While reading through the comments on the Coletterie post I came across a reference to  Marie Kondo's the life changing magic of tidying up. I couldn't resist, and a copy is even now winging its way towards me. Once I get back into my house, and all the decorating is done, it will be beautifully clutter free! As long as I can learn to resist those charity shop bargains.

Sorry this has been a rather wordy post, but with the current restraints on my crafting I've not too much else to talk about :-) 

Sunday, 5 April 2015

Happy Easter!

It's Easter, and a quarter of the way through through the year, so it seems like a good time to look back at those resolutions I made in January and see what progress I've made.

During 2015 I will sew at least five of my vintage or reproduction sewing patterns.

Hum, well, that would be a 0 out of 5 for this resolution so far. But, I have decided to take pact in the Spring for Cotton challenge, which means I will have to get one vintage project finished by the end of April. Plus, I'm planning to use a vintage pattern to make a dress to wear to a wedding in May. Nothing like a deadline to focus the mind!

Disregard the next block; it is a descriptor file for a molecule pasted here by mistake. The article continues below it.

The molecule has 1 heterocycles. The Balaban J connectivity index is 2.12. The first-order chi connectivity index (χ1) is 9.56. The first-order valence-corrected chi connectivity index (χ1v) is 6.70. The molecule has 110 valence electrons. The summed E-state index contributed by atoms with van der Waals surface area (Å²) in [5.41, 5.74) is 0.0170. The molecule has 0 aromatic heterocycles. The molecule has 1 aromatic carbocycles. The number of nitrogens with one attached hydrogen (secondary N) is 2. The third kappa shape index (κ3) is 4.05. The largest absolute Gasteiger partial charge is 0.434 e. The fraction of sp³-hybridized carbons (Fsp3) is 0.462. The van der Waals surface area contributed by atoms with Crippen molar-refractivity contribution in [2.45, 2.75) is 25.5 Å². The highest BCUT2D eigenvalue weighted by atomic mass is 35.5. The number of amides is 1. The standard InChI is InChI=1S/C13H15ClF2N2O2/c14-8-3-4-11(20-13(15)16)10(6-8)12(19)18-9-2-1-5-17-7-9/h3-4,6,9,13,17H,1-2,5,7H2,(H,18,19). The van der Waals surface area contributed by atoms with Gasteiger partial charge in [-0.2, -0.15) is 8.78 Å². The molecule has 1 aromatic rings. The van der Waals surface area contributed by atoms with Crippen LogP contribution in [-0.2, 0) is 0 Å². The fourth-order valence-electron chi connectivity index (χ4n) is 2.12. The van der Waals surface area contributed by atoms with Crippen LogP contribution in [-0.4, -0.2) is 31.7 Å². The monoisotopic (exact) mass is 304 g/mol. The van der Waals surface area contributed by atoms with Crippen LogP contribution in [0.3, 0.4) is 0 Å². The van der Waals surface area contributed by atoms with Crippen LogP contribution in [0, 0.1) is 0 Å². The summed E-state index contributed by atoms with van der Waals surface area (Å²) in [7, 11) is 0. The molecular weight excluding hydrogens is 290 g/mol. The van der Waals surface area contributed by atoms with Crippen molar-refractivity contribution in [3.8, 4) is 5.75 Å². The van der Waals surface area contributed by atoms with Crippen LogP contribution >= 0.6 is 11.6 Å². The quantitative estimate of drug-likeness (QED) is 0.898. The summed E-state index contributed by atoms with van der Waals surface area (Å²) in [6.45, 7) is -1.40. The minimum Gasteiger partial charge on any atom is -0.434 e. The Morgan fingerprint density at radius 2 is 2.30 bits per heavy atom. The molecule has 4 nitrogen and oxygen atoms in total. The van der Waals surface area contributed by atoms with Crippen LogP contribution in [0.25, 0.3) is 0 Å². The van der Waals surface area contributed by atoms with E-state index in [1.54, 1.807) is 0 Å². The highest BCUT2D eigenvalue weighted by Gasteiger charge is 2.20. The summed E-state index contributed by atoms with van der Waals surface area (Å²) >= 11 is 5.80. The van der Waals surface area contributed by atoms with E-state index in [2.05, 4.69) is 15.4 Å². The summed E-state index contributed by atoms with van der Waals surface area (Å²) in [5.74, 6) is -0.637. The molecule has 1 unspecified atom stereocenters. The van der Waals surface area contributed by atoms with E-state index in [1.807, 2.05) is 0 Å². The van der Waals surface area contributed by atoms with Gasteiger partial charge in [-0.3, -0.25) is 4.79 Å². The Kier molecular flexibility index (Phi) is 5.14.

During 2015 I will sew at least five projects using fabric from my stash.

I'm doing much better on this resolution, although you wouldn't know from reading this blog as I've been terrible about posting my projects this year. In fact I've made one pair of trousers from my stash, and nearly completed a second pair and a dress (they need a button hole and hand sewing of the lining in place to finished them). I think a 2.5 out of 5 for this resolution is reasonable. Although part of the reason for this resolution was to de-stash, and after a particularly heavy stash increasing visit home last month I fear my stash balance is seriously in the red.

During 2015 I will make at least one coat and some lingerie.

I fear this is another resolution I've not made much progress on, but I have finally got my hands on Amy Butler's Rainy Days coat pattern, so I'm heading in the right direction with this one.